Advanced Computing in the Age of AI | Wednesday, July 24, 2024

Dell Cranks Up EqualLogic Capacity and Performance 

A month ago Dell went private, getting Wall Street off its back for the first time in many decades, and the DellWorld customer and partner event this week down in its hometown of Austin, Texas is a coming out party of sorts. The event will feature some product announcements, such as an upgraded EqualLogic storage line, and also a more broad discussion about Dell’s aspirations in the datacenter and how being a private company will allow it to be more flexible and responsive.

Since company founder Michael Dell retook control of the company in early 2007, Dell has learned a number of things, and an important one is that it takes a certain amount of continuing investment in engineering to be a supplier in the modern IT era. Dell, like its rivals Hewlett-Packard and IBM, have made numerous acquisitions in recent years to shore up their storage, networking, and systems software businesses after letting upstarts get out ahead of them.

It has been five years since Dell acquired EqualLogic to use it as the foundation of a revamped enterprise-class storage business, and Travis Vigil, executive director of the Dell Storage division, says that EqualLogic has found its place in the datacenter predominantly as back-end storage for highly virtualized server environments. Vigil says that in recent years, EqualLogic arrays have been a popular companion to servers that are virtualized using VMware’s ESXi hypervisor and that customers tend to deploy the hypervisor with Site Recovery Manager, the high availability software that is a key part of the vSphere management tools for ESXi. Not surprisingly, after lots of work by Microsoft to bring its hypervisor and related tools on par with the ESXi and vSphere combo, Dell is seeing Hyper-V on the rise among EqualLogic shops.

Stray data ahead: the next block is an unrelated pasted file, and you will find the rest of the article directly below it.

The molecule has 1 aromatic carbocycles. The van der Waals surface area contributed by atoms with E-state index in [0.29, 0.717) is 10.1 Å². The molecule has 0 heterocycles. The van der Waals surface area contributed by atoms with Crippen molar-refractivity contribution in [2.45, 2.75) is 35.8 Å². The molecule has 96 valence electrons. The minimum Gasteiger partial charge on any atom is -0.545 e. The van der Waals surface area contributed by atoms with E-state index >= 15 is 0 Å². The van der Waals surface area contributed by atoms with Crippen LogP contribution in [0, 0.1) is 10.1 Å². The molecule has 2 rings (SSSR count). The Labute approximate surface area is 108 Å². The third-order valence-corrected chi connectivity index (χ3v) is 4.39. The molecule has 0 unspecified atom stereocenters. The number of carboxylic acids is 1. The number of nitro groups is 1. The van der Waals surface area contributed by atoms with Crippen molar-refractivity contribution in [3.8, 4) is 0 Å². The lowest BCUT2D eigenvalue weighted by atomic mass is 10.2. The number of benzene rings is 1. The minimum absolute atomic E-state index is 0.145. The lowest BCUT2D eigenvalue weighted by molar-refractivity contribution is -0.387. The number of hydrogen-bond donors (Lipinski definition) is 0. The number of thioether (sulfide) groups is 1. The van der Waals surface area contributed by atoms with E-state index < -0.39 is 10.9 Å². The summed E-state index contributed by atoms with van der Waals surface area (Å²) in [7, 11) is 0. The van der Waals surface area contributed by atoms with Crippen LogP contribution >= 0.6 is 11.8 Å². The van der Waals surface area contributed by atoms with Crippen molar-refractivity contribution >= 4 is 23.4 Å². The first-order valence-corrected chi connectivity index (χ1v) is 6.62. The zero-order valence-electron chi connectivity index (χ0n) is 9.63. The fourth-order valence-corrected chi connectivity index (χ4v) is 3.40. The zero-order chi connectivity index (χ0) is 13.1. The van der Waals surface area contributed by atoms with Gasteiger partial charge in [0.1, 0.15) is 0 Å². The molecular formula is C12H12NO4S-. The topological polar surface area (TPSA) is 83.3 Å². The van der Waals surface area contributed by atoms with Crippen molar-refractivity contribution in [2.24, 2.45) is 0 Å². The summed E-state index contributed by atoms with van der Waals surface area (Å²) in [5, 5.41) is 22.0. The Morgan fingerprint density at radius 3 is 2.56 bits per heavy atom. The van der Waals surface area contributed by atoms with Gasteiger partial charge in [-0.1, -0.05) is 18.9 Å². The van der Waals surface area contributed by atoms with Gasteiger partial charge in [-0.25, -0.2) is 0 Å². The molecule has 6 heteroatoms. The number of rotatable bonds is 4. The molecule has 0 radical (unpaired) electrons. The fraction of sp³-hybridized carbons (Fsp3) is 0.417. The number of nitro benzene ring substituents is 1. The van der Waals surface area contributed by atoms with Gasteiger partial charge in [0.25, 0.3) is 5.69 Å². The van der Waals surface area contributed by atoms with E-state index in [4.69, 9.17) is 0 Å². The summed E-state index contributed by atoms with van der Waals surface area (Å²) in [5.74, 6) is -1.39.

Since acquiring EqualLogic, Dell has sold some 140,000 arrays worldwide to over 57,000 customers, and Vigil says the company is adding around 1,000 new customers to the fold every month. About 20 percent of the arrays end up at large enterprises – those with more than 5,000 employees – with another 35 percent going to midrange shops (with between 500 and 5,000 employees) and the remaining 45 ending up at smaller shops.

Dell wants to keep the EqualLogic momentum going, and to that end it has substantially re-engineered the EqualLogic arrays. With the PS6210 series being launched this week at DellWorld, the controller at the heart of the arrays is being upgraded to a new XLP MIPS engine made by Broadcom. The controller is shifting from DDR2 memory used in the PS6110 series to DDR3, which has higher capacity and performance, and the cache memory on the controller is being boosted to 16 GB per array, a factor of four higher than in the PS6110 array.

The EqualLogic controller software is being extended to support 64-bit processing, which is helping to goose performance, and has optimizations in it to align its performance to that of the 800 GB flash drives that Dell is using in the array, which are Lightning units from SanDisk.